We spent the second night in the middle of the Bolivian Desert. Typical of the dessert….very cold during the night. Our second night accomodation was basic..to say the least. We knew that we were going to be spending the night in a dorm situation with all of us sharing one room, we knew that we would be without showers, running water and with limited electricity. I think we were all a bit surprised by the accomodation on our arrival. We pulled up to a series of bulidings in the middle of no where. The first building we stopped at and Isreal (our guide) hopped out and told us to wait…..when he returned…we drove past the center buildings to the buidling near the end and Isreal repeated his jump out/wait. He returned the second time and we started driving toward the middle of the buildings…..
At this point, we are all becomming a little concerned and Flavia rattled off something to Isreal in Spanish. When we stopped a third time and Isreal hopped out, we all looked to Flavia to explain what what happening. Unknown to us, we did not have accomodation reserved for the night. This took all of us by a bit of surprise. First, we had paid quite a bit extra to go with Red Planet and second, we are in the middle of the dessert with no other accomodation than those in front of us. It’s obvious that Isreal’s first two failed attempts were most likely the ‘best’ of the accomodations available and we were not getting them….
We did get accomodation at the third place….spent a long and cold night huddled in our beds with good old fashioned hot water bottles as bed companions. It helped…a little.
Having the sleeping situation taken care of; we were given coffee, tea and biscuits to ward off the hunger until dinner could be prepared. We sat around the common tables and grumbled and complained a bit about the lack of reservations. Perhaps this is just the way it works? I really don’t know.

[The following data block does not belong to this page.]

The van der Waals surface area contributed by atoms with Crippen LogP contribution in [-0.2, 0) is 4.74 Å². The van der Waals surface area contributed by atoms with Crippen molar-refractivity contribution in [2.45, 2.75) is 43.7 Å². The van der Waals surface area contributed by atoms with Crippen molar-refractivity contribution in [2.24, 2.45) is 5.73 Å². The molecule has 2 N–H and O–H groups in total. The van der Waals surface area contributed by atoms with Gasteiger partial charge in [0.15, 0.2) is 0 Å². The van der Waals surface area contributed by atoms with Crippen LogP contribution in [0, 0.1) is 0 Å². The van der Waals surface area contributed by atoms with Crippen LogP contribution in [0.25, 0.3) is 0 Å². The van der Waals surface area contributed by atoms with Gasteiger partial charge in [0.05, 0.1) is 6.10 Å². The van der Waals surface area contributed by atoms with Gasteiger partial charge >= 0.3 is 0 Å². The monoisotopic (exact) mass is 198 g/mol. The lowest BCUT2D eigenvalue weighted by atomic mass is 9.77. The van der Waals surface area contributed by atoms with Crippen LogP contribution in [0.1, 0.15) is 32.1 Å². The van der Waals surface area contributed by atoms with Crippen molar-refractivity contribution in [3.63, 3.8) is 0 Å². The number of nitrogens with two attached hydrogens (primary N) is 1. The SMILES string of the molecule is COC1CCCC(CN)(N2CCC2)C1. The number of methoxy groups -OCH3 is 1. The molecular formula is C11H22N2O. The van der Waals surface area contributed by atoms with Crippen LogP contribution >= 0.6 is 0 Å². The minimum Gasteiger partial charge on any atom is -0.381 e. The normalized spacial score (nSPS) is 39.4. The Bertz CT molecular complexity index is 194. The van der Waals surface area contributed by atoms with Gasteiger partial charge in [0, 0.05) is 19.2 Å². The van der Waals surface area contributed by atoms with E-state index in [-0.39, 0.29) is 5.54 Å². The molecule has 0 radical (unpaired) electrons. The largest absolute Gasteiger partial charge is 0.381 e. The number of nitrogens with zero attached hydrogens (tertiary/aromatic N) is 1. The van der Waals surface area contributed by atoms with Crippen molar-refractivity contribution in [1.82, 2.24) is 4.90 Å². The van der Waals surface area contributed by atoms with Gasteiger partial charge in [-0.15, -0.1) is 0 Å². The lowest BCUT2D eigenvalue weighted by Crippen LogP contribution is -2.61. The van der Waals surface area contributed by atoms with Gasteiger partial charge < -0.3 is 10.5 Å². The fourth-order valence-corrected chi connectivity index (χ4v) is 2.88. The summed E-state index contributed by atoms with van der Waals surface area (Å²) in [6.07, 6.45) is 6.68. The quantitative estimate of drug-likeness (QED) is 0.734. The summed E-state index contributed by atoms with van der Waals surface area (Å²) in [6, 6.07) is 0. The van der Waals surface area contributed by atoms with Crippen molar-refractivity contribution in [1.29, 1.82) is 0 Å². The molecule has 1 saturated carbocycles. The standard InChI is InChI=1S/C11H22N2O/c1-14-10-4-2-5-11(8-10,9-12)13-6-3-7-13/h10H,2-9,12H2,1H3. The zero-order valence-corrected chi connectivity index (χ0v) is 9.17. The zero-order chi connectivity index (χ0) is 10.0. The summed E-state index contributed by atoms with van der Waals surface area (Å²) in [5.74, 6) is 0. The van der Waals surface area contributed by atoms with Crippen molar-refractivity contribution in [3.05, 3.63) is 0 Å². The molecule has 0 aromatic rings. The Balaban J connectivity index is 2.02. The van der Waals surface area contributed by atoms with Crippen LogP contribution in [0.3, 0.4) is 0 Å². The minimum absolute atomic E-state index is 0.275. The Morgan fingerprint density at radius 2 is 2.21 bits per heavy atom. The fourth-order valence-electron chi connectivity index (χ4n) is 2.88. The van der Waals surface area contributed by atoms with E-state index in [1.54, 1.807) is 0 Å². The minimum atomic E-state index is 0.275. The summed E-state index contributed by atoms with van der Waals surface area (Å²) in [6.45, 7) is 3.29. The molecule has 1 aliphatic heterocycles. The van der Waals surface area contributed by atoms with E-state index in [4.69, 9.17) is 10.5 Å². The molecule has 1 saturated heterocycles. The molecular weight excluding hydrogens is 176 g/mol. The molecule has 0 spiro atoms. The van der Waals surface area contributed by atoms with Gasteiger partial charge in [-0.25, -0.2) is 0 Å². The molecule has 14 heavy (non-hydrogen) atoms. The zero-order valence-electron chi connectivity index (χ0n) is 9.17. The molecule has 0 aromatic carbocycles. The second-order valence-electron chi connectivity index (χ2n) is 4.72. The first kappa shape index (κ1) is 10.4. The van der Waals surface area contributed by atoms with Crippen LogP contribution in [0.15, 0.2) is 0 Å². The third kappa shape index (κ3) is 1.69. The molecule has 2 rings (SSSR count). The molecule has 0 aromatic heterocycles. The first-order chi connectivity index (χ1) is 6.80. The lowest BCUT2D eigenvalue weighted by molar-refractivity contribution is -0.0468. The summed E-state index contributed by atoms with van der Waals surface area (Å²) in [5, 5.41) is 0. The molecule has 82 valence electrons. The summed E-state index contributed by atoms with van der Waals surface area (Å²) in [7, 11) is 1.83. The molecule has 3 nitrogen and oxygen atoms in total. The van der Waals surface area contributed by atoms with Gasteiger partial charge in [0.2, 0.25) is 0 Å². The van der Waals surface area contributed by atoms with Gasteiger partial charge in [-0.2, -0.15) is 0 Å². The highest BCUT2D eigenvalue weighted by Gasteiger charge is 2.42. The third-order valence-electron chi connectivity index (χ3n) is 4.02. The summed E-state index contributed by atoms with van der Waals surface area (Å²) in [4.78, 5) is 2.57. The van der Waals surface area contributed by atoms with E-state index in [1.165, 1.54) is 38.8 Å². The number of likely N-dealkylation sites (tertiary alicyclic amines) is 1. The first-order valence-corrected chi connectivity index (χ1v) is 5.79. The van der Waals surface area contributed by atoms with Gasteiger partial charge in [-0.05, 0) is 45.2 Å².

In the same building as us was a group of French. They had carried a cake with them to celebrate the birthday of one of their fellow companions. The cake didn’t survive the 4 x 4 ride very well….half of it was in crumbs and the determined looks on their faces told all. They were not to be deterred in celebrating a Birthday simply due to a crumbbled cake. As we watched….they proceeded to completely crumble the rest of the cake, then using frosting as a binding agent and their hands and mixing tools; they managed to glob the whole mess back into a semblance of cake form. They decorated it with Oreo’s and left over frosting. They stored it in our room until the after dinner reveal.
Again, expecting something a little better than the rest of the groups, due to the additional amount that we paid for our tour service; we were horribly dissapointed with dinner. We were presented with a vegetable soup (that was actually quite good) and then something that vaugely resembled spaghetti. Exactly the same as the French group that had paid significantly less than us. Oh…we did have real glasses instead of plastic!
Teresa and I had brought a bottle of Port wine to share with dinner which was a nice addition to help the ‘spagghetti’ go down a little easier.
After dinner the French group brought out the cake and we all sang ‘Happy Birthday’. I don’t think anyone actually ate the cake but the Oreo’s did get eaten….good call by all.